Despite drought, heat and lately deluge, cucumbers produce prodigiously. It’s their manner.
I’m overwhelmed with hundreds of Delikatesse and Snow’s Fancy Pickling, all from only four plants.
Cucumbers are easy to grow, easier than tomatoes.
Amend the planting soil with plenty of compost and composed manure.
Mulch with straw, water regularly and provide a trellis or other structure for vines to climb upward.
In about 60 days, a huge harvest of cukes will be yours. Their copious production is why pickles became main stream. It was the easiest way to preserve the bounty for later. Good Housekeeping magazine in 1884 stated “A dinner or lunch without pickles of some kind is incomplete.”
Dill and cucumbers are natural partners in pickle making. Plant them together, as dill attracts insects that feed on pests drawn to cucumber vines.
You can find red, orange, purple and yellow sweet pickles all over the Mississippi Delta. When I lived in the South, I often was served foods I could never imagine in my wildest dreams. Southerners have for centuries used what they grew; they invented dishes, like fried green tomatoes, to take advantage of vegetables that grew well in the heat and humidity. To make the colorful pickles, combine powdered drink mix, sugar and cucumbers. Refrigerate for a week before eating.
Skip the drugstore
The inside of a cucumber is about 20 degrees cooler than the surrounding temperature. That makes it a natural for beautifying the face, along with the magnesium, potassium, vitamin C and other nutrients contained cucumbers contain. Also, they are 96 percent cool water.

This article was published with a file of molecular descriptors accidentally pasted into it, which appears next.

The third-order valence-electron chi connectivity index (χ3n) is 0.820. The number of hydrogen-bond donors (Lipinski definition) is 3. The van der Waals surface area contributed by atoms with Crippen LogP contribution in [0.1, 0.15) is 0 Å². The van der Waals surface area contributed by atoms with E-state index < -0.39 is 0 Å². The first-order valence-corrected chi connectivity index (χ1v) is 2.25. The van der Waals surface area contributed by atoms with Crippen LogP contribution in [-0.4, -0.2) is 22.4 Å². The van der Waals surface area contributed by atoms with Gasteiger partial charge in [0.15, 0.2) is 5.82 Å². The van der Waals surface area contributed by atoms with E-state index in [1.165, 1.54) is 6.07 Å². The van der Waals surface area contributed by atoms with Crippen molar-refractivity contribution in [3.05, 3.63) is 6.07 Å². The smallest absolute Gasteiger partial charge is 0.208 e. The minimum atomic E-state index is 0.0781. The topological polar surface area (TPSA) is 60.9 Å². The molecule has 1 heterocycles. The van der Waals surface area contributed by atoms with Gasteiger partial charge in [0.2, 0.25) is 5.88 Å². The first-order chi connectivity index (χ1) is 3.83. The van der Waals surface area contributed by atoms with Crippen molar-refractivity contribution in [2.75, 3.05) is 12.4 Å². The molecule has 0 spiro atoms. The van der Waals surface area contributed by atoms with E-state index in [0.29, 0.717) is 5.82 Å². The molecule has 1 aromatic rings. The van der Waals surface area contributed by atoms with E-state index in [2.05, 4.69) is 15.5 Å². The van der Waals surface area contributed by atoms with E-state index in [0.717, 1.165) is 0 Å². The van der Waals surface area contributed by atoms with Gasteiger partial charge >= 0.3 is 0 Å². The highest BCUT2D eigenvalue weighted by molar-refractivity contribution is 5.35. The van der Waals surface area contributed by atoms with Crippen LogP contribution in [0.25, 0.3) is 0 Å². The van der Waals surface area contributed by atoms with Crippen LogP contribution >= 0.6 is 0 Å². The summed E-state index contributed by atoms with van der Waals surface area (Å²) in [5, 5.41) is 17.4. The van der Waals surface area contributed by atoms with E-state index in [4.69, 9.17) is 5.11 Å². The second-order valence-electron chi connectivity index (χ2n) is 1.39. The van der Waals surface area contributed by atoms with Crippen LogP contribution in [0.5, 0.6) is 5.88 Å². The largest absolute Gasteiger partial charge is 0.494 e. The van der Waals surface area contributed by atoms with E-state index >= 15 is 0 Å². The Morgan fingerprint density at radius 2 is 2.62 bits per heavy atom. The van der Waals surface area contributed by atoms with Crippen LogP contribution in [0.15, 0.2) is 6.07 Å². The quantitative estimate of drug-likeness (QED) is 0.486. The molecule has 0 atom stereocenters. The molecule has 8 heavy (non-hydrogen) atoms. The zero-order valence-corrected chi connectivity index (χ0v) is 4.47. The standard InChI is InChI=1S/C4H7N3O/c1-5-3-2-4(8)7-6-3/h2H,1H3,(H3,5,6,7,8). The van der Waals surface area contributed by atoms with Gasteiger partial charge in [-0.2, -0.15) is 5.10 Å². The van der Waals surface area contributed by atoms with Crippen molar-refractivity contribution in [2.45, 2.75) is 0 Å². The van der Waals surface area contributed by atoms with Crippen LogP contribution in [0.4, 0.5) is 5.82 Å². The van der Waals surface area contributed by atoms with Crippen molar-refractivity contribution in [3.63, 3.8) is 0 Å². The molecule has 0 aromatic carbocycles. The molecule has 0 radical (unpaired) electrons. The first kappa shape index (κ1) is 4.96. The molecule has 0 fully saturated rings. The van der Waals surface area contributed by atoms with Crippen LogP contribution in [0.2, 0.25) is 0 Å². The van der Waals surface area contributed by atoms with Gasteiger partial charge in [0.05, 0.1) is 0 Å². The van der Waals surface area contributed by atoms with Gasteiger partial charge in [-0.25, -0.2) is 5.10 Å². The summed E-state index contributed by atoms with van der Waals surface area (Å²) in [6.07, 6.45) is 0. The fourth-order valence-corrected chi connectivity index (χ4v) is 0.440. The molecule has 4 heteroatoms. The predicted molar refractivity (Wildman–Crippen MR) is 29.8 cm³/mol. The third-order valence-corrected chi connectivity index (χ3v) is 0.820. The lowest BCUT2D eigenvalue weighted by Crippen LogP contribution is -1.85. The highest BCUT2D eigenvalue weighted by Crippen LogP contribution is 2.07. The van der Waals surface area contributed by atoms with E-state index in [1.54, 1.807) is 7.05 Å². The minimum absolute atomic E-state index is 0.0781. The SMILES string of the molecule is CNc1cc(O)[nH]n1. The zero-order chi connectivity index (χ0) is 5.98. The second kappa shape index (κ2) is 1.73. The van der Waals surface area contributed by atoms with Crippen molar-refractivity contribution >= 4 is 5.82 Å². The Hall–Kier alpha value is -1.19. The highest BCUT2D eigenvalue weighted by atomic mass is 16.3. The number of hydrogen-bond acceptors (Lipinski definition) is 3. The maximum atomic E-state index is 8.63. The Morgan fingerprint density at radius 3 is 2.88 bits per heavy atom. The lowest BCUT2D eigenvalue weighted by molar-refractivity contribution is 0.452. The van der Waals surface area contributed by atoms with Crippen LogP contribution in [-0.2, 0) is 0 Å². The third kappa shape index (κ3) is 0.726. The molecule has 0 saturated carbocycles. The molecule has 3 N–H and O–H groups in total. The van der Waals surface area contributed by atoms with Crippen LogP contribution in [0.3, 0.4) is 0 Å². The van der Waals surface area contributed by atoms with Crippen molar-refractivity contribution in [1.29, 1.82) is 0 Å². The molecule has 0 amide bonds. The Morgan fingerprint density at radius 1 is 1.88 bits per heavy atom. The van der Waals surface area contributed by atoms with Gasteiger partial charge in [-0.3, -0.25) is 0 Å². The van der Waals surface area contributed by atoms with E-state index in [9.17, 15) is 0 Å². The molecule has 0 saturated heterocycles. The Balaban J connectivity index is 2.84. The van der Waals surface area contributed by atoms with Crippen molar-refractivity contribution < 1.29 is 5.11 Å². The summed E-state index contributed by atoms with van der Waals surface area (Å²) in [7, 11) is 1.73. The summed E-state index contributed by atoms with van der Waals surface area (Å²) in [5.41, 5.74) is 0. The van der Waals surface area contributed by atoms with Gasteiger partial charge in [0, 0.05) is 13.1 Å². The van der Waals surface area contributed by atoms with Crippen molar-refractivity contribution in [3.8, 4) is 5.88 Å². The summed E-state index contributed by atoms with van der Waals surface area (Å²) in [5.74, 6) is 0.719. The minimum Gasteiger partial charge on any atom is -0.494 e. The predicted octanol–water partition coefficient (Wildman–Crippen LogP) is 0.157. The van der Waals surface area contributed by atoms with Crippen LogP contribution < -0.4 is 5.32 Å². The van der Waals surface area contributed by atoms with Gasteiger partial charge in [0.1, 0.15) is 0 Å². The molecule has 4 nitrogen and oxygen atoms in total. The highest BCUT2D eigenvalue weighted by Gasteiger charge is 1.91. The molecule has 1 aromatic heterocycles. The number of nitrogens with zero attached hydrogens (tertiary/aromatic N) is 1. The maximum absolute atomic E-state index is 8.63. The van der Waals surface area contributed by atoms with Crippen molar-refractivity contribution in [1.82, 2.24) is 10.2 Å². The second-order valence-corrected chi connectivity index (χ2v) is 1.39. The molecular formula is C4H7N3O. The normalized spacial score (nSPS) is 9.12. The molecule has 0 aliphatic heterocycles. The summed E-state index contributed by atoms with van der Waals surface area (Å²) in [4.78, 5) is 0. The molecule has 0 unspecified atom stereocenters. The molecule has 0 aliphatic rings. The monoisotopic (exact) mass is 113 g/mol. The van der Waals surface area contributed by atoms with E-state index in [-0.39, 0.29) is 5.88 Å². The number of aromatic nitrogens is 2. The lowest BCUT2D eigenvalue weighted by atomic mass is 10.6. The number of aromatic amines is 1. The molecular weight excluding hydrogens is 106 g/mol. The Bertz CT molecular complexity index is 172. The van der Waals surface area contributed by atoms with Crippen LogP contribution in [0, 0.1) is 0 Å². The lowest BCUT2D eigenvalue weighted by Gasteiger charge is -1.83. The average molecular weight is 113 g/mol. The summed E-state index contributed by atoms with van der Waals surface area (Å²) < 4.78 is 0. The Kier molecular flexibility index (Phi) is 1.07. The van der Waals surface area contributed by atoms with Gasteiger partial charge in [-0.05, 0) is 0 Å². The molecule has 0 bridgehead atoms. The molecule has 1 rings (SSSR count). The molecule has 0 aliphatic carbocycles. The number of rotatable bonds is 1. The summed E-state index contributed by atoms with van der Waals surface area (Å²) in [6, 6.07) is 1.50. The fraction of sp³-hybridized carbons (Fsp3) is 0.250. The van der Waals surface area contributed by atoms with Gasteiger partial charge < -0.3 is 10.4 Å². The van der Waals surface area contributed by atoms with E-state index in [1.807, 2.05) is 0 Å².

Cut a couple of cucumber slices for your eyes when they are puffy and itchy from allergens. Within minutes, the swelling will go down and the itch will disappear.
Try placing a slice of cucumber on each eye and rest for 15 minutes if your eyes are puffy. Cukes can banish dark circles under eyes, too, and tighten sagging skin. Combine a grated cucumber with a half cup of milk and refrigerate for 30 minutes. Then spread the resulting paste under your eyes and let it stay for 20 minutes. Rinse with cold water. It works and is much cheaper than those pricy cosmetics sold to take off years from your face.
Skip the mouthwash, too. Cucumbers tame bad breath. Press a slice or two to the roof of your mouth with your tongue and hold for 30 seconds. The phytochemcials in cucumbers will kill the bacteria responsible for causing bad breath.
Donate to the hungry
If you cannot use or give away all those cucumbers, remember the hungry. I donate at least 25 pounds every season to my local food pantry, which is part of the Plant a Row for the Hungry network. That organization, started in 1995 by the Garden Writers Association, collects over a million pounds of fresh, nutritious produce annually for the hungry. Click here to find the closest collection point in your area.
Doreen Howard has written for The Old Farmer's Almanac All-Seasons Garden Guide for 15 years and is the former garden editor at Woman’s Day as well as a photographer. She has grown more than 300 varieties of heirloom edibles and flowers in the last two decades.
In stores now!
Look for Doreen's newest book, Heirloom Flavor: Yesterday's Best-Tasting Vegetables, Fruits and Herbs for Today's Cook. Find in stores everywhere including Walmart and on the Web including Amazon.com.